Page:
Again we see data suggesting that starting RB is a position that coaches don’t give as much playing time to during Week 3. There are a few reasons for this to hold true. 1) Coaches try to protect their starting RB (especially star RBs) from taking unnecessary hits, as every hit takes its toll as the season progresses and 2) There is more of a time-share at RB than other positions, within the starting lineup, especially as we’re in the age of the RBBC (Running Back by Committee).
Unsurprisingly, at this point, the trend is the same — RB1s are out-snapped by RB2s. Using this information at RB is important when weighing opportunity against situation and talent — RB2 and RB3 should be positions that are taken into consideration during lineup construction, but in the right situation RB1 talent may win out.
As we have done in the last two Preseason Guides, we will analyze the WR position as a whole, without regard to number of WRs on the roster (as its impact is negligible due to high volatility). Here are the WR Snap% from Weeks 1-3 of 2016:
WR sees WR1-WR3 increasing steadily into Week 3, providing lots of potential for scoring. The one thing to watch, however for WR playing time this week would be found in team/coach tendency to expose their top receivers to injury. Last season saw 47% of teams provide sub-30% playing time to their WR1. The choices seemed fairly obvious too, as they were teams with clear WR1 options and a healthy perceived drop-off filling in behind them. In fact, the WR1 options leading Week 3 in preseason last season were options that had question marks around them or WRs who had never seen RB1 status before (Golden Tate – 61%, Jarvis Landry – 59%, Jeremy Maclin – 55%). This data points us to look for receivers, this week, with new opportunities and in roles that they have not yet seen.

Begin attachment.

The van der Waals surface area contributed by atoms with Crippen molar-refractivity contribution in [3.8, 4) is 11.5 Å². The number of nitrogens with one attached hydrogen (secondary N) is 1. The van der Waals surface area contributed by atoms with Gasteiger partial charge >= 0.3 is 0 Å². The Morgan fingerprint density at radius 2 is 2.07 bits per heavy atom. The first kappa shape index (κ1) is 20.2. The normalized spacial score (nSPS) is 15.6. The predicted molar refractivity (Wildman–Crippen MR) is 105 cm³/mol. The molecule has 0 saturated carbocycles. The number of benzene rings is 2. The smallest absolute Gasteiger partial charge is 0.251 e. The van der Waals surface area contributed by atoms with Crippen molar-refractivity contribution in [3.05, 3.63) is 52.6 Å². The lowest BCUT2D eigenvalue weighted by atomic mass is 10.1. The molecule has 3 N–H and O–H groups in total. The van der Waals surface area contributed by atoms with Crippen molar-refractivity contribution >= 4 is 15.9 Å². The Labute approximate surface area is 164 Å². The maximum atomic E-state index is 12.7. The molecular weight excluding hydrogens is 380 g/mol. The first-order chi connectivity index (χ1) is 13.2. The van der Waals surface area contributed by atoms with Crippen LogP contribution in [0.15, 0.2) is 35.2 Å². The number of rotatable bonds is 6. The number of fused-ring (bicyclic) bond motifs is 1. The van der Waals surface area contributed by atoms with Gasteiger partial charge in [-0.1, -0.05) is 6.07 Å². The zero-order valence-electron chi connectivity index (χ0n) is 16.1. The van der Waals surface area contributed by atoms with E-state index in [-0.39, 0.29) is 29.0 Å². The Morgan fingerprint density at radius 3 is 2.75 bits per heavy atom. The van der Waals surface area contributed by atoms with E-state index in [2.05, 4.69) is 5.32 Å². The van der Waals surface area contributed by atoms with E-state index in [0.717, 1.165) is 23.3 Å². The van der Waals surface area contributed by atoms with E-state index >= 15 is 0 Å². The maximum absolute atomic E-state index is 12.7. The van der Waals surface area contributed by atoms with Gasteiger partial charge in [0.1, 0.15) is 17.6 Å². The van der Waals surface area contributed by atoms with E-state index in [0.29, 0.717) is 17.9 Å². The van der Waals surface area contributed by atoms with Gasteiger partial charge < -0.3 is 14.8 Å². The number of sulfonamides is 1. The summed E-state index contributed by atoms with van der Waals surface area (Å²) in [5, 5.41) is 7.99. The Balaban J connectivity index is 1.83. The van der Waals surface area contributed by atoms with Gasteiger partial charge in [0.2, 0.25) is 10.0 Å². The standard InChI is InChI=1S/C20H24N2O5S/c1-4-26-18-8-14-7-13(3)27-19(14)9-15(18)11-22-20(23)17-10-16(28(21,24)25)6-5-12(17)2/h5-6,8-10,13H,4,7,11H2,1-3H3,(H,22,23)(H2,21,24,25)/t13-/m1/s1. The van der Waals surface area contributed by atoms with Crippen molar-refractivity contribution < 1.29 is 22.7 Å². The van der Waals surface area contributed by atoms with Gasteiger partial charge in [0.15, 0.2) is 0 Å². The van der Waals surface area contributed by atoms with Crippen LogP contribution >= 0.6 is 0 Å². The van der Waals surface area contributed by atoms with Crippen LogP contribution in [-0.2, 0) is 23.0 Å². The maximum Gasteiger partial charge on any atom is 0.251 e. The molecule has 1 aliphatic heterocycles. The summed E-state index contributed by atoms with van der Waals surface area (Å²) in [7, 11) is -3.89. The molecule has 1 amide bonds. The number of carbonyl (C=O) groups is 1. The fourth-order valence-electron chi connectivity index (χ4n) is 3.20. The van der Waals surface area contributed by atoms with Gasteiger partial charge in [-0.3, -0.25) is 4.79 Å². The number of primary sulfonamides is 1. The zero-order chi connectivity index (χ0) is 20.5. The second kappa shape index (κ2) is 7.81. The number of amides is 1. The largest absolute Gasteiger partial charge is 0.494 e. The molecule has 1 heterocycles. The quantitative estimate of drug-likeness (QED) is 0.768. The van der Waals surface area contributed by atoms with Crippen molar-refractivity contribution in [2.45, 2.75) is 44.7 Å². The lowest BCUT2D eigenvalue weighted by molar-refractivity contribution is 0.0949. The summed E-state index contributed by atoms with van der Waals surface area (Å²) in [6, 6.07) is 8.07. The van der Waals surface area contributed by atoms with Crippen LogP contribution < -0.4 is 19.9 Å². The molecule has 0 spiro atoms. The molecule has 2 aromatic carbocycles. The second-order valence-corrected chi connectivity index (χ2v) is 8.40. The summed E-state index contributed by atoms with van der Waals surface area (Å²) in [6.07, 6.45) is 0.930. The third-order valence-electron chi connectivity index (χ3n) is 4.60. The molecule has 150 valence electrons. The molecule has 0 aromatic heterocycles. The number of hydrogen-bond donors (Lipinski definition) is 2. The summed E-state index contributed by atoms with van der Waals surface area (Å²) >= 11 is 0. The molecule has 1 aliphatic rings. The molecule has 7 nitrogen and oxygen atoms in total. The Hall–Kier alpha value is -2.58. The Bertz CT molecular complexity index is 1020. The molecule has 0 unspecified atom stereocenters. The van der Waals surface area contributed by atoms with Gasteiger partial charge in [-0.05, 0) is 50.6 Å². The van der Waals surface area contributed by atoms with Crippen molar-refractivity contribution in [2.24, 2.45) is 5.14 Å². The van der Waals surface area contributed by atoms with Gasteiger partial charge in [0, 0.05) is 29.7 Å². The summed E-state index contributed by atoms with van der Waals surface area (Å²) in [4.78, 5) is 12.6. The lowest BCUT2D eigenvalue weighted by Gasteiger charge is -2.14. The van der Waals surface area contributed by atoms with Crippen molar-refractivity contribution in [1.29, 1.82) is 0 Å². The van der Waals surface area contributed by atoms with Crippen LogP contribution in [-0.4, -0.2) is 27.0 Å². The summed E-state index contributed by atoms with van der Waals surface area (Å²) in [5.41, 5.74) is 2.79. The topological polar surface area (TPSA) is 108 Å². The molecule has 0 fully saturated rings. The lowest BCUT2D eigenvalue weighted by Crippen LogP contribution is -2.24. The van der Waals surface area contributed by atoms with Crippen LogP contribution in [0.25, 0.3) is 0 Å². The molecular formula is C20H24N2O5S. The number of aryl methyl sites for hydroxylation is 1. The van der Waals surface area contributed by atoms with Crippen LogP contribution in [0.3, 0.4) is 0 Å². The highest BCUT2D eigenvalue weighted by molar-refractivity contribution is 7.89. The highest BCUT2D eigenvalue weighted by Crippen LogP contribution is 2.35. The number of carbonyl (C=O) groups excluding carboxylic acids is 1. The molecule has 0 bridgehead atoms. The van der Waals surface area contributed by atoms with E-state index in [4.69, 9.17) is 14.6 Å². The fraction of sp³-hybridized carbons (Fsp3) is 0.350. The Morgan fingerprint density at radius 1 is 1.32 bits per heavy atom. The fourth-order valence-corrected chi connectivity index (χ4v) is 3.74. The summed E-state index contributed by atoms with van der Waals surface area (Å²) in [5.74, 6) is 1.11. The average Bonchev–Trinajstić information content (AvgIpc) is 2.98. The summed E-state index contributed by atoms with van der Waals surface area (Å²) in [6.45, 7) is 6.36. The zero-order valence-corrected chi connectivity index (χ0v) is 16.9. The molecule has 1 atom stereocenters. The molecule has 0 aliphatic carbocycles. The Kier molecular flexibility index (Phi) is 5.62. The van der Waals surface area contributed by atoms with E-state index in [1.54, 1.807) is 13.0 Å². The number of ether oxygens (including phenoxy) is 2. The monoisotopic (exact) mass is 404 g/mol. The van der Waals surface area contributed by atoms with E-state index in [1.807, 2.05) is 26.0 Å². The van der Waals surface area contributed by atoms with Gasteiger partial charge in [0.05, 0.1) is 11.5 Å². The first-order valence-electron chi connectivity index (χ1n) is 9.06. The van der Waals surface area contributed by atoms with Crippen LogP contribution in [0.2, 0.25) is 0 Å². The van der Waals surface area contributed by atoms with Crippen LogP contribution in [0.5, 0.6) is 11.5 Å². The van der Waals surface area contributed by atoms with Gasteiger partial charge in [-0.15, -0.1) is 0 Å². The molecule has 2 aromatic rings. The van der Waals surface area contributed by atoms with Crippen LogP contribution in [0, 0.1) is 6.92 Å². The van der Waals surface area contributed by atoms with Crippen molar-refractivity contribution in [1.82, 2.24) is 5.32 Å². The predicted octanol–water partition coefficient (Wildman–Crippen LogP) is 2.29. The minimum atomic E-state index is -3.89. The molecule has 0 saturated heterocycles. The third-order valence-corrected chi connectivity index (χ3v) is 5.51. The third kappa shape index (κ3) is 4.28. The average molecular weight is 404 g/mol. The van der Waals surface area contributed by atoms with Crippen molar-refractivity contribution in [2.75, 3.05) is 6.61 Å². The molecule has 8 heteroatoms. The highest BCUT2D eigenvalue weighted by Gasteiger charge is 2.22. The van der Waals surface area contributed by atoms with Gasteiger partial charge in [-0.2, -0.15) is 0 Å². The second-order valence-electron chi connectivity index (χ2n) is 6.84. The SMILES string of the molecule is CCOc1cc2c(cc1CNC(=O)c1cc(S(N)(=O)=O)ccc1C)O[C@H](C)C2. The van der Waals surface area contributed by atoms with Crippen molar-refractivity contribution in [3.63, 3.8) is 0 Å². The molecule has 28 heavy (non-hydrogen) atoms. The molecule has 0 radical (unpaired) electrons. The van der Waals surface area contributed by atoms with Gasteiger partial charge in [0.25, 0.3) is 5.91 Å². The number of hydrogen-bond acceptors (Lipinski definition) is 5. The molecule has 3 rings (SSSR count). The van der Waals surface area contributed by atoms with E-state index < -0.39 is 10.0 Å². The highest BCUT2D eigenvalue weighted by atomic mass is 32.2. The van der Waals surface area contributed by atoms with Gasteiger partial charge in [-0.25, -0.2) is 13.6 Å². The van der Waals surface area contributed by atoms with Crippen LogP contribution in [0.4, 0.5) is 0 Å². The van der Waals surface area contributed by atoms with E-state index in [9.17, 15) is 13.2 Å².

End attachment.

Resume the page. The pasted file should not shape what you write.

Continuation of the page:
For being a position marked by murky conditions during the preseason, TE Playing Time in Week 3 is fairly well carved out:
The opportunities should be there for backup TEs, however, it can often be difficult to project any sort of target-share for them, especially beyond the starting role. Most cash lineups will likely see starting TEs on teams that like to utilize their TE in the passing game. If you’re feeling like taking a gamble (especially in GPPs) try and find a sure-handed TE2 as they should see the field with a bit more frequency.
Something to keep in mind this week and next is a rule change made by the NFL this past offseason. Previously, the NFL required teams to trim their rosters from 90 to 75 prior to Week 4 of preseason. Now, however, teams are allowed to carry 90 players throughout the entire preseason. This means, to us DFS players, that position battles carry even more importance as coaches look to get a few more looks at the guys who are currently sitting on the bubble. I think this has more of a bearing on next week’s slate, but this week’s slate could see some effect, especially with backups.
Week 2 Plays
Note: This article was written Wednesday, 8/23. Preseason DFS is fluid so keep an ear to the ground, but these will at least give you a solid starting point for your research.
Carson Wentz (PHI)
Last season Wentz went into Week 3 still buried on the depth chart. This was before the Bradford trade and it meant that he saw 0 snaps (granted, that was partially due to protective behavior as he was getting back to 100% after injury). This season, however, Wentz will be the QB1 going into Week 3 and he will look to show mastery of his position and improve his chemistry with new weapons Alshon Jeffery and Torrey Smith. Philadelphia gave Bradford 58% of the snaps last year. I’d expect them to show Wentz at least that share, if not more, considering he’s still a young QB. To persuade even further, Week 3 of last preseason saw Jameis Winston and Marcus Mariota (2016 sophomores) get 58% and 66% of their team’s snaps, respectively. I’m confident we’ll see the Eagles follow suit.